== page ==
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The Taxation of the Financial Sector: an Opacity to Overcome
There is much debate about the tax rate on the profits of the financial sector. It is important in itself this debate and offers an overview of the fiscal issues of the moment: the effect of the internationalization of groups on their coning rate in a fiscally divided world, the distribution of obligations to impose between states, and the impact of the use of financial “leverages” to manage the tax burden of companies.
Overcoming these problems, it appears that a considerable need for clarification remains to be met. Indeed, the extent of the activity of the banks presents particular difficulties illustrated by the diversity of approaches followed and the accounting arbitrages with very high stakes on which it depends. On the other hand, a particular problem must be considered, which is the combination of the difficulties mentioned with the internationalization of the big banks, which offers an additional element of opacity.
In this instance, what is the real situation of compulsory levies on financial sector taxation regarding the real level of the sector’s tax rate? It is necessary to understand that the demands are to improve the transparency of information disseminated by companies in the sector and to make available to researchers the data held by regulators help to identify this exit. These requests are in line with the concerns of decision-makers looking for devices intendeds to learn more about the activity of banks in the different countries where they operate.
This need for transparency responds to a variety of public interests, including a better understanding of the financial risks posed by offshore banks and their tax contribution. In this instance, a few common sense considerations should be invited as a preliminary point of view. “Too big to fail” syndrome is a problem for financial stability because of the likelihood of moral hazard that may include uncertainties about the quality of supervision. It may apply to certain aspects of tax control for a variety of reasons.
First, there is a structural problem in the management of the tax of the entities in question. With a total balance sheet of GDP in several developed countries, it is not unreasonable to consider that the tax result of some local banks, which is dependent on net assets derived from a number of incalculable transactions, which are also carried out under differentiated tax statutes, may be influenced by trade-offs that lead to the view of it as more or less the product of a negotiation.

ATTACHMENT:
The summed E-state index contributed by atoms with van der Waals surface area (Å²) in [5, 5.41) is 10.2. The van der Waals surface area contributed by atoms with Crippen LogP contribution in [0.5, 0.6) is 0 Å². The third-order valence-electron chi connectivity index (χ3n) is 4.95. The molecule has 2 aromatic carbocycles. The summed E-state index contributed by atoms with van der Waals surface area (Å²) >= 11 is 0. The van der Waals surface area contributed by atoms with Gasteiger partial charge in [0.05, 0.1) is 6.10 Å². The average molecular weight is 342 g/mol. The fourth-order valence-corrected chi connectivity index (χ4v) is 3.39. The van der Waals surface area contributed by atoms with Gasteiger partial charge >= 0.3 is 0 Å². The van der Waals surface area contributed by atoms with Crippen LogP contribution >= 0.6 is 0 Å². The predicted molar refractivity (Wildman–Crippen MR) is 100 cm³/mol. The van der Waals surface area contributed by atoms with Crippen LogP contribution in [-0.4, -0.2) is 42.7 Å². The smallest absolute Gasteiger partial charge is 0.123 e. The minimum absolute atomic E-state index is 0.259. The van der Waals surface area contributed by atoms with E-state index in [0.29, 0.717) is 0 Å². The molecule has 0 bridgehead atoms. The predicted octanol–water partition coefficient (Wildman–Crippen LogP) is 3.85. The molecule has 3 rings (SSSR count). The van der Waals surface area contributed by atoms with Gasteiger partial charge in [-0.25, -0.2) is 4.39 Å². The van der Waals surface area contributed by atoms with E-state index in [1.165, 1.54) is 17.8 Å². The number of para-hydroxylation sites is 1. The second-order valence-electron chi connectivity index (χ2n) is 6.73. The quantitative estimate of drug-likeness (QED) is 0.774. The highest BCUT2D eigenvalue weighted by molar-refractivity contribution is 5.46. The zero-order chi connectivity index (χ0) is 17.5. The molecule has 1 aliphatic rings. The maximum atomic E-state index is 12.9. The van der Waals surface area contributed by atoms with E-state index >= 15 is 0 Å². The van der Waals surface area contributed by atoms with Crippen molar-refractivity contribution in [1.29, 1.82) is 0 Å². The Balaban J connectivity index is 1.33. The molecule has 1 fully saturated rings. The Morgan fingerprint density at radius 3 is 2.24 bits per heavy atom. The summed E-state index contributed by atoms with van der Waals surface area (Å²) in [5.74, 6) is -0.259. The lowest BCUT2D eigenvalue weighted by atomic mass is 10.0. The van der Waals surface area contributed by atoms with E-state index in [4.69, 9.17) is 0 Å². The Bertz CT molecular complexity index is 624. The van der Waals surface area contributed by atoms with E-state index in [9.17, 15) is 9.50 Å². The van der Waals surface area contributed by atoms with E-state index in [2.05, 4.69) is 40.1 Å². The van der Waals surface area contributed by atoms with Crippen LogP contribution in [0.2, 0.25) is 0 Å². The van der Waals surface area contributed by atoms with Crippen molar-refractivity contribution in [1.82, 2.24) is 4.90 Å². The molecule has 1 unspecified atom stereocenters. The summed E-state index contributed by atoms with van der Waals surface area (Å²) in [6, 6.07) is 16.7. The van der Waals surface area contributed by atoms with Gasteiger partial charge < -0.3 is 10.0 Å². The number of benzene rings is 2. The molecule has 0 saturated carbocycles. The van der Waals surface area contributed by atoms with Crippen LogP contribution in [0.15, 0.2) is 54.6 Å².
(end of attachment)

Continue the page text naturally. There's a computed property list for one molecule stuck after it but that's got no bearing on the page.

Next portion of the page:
If consideration of the implications of tax rules obviously matters, referring to a form of “political management” of taxation, probably offers an image that is not totally unrealistic to reflect the tax problem posed by institutions under review. This approach does not exclude the rigorous application of the tax law nor may that inevitable conflicts arise admit a certain harshness. It is therefore necessary to consider whether the system of monitoring the sincerity of tax transactions works properly or, on the other hand, has more or less obvious failures. However, it must be recognized that the tax result of such large sets cannot mechanically respond to a legal arithmetic without flexibility.
It is under these conditions that we must go back to the debate on the tax rate actually bound by bank establishments in each country. This seems to address, among other things, the question of the implicit tax rate of broad companies compared with the theoretical rate and that applied to smaller companies. Yet, in his own way, he engages the same questions. The relationship between the contributory capacity of banks and their effective tax contribution is very difficult to assess in a context where tax rules are added to opaque communication to maintain some confusion.
Also, the difficulties of economic measurement of financial sendees, the financial sector, and national accounting foim a household difficult to unravel. Indeed, the national accounts of countries, which amis to measure the production of resident economic entities and the corresponding income distribution operations between the factors of production and the other stakeholders (in particular, public administrations and levies on the incomes of other agents) applies specific methods to the financial sector to adapt to the specifics of financial activities.
There are two main difficulties: the lack of billing for a significant part of the business activity of companies in the sector and the share of this activity and its results by financial transactions, which, for other sectors, most of the national accounts of rich countries, has chosen not to identify for cunent production activities.
This latter choice is maintained by national accountants who, however, aware of the resulting loss of information for the financial sector, also publish an indicator, excluding national accounting, to move from value added to an index closer to the reality of banking activities, net banking income. Assuming the data published in the national account format in some countries excludes the results of the banks’ own-account market activities (customer-based activities that give rise to collection commissions integrated into the sector’s production for the amount of these commissions).